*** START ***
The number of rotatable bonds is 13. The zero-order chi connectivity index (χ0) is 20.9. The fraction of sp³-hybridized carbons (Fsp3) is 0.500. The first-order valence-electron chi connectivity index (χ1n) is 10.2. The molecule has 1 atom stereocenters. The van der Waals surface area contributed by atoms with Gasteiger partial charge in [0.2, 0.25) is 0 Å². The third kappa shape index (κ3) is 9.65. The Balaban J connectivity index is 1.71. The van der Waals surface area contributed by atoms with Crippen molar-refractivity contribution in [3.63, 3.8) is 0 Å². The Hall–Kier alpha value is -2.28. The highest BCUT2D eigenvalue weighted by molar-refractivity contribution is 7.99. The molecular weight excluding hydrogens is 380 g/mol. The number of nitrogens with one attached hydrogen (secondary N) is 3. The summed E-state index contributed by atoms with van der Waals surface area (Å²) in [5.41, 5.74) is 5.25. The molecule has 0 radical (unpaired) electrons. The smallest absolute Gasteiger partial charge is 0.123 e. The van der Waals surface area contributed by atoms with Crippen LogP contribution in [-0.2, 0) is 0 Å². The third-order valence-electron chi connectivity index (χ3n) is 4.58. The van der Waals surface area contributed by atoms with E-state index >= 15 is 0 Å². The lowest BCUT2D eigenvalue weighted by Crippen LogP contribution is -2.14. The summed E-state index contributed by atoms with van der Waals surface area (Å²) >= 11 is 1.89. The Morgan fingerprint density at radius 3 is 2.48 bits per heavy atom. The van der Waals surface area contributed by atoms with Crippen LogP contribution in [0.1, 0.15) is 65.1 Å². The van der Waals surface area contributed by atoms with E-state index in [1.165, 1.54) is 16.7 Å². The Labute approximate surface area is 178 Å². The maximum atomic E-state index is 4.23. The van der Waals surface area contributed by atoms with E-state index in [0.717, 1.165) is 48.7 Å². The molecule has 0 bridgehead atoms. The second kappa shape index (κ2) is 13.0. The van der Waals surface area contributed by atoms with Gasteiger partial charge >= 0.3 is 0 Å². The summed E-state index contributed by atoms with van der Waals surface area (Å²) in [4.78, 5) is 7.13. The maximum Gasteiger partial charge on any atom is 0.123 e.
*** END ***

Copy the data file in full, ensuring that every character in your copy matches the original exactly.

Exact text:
The number of rotatable bonds is 13. The zero-order chi connectivity index (χ0) is 20.9. The fraction of sp³-hybridized carbons (Fsp3) is 0.500. The first-order valence-electron chi connectivity index (χ1n) is 10.2. The molecule has 1 atom stereocenters. The van der Waals surface area contributed by atoms with Gasteiger partial charge in [0.2, 0.25) is 0 Å². The third kappa shape index (κ3) is 9.65. The Balaban J connectivity index is 1.71. The van der Waals surface area contributed by atoms with Crippen molar-refractivity contribution in [3.63, 3.8) is 0 Å². The Hall–Kier alpha value is -2.28. The highest BCUT2D eigenvalue weighted by molar-refractivity contribution is 7.99. The molecular weight excluding hydrogens is 380 g/mol. The number of nitrogens with one attached hydrogen (secondary N) is 3. The summed E-state index contributed by atoms with van der Waals surface area (Å²) in [5.41, 5.74) is 5.25. The molecule has 0 radical (unpaired) electrons. The smallest absolute Gasteiger partial charge is 0.123 e. The van der Waals surface area contributed by atoms with Crippen LogP contribution in [-0.2, 0) is 0 Å². The third-order valence-electron chi connectivity index (χ3n) is 4.58. The van der Waals surface area contributed by atoms with E-state index >= 15 is 0 Å². The lowest BCUT2D eigenvalue weighted by Crippen LogP contribution is -2.14. The summed E-state index contributed by atoms with van der Waals surface area (Å²) >= 11 is 1.89. The Morgan fingerprint density at radius 3 is 2.48 bits per heavy atom. The van der Waals surface area contributed by atoms with Crippen LogP contribution in [0.1, 0.15) is 65.1 Å². The van der Waals surface area contributed by atoms with E-state index in [1.165, 1.54) is 16.7 Å². The Labute approximate surface area is 178 Å². The maximum atomic E-state index is 4.23. The van der Waals surface area contributed by atoms with E-state index in [0.717, 1.165) is 48.7 Å². The molecule has 0 bridgehead atoms. The second kappa shape index (κ2) is 13.0. The van der Waals surface area contributed by atoms with Gasteiger partial charge >= 0.3 is 0 Å². The summed E-state index contributed by atoms with van der Waals surface area (Å²) in [4.78, 5) is 7.13. The maximum Gasteiger partial charge on any atom is 0.123 e.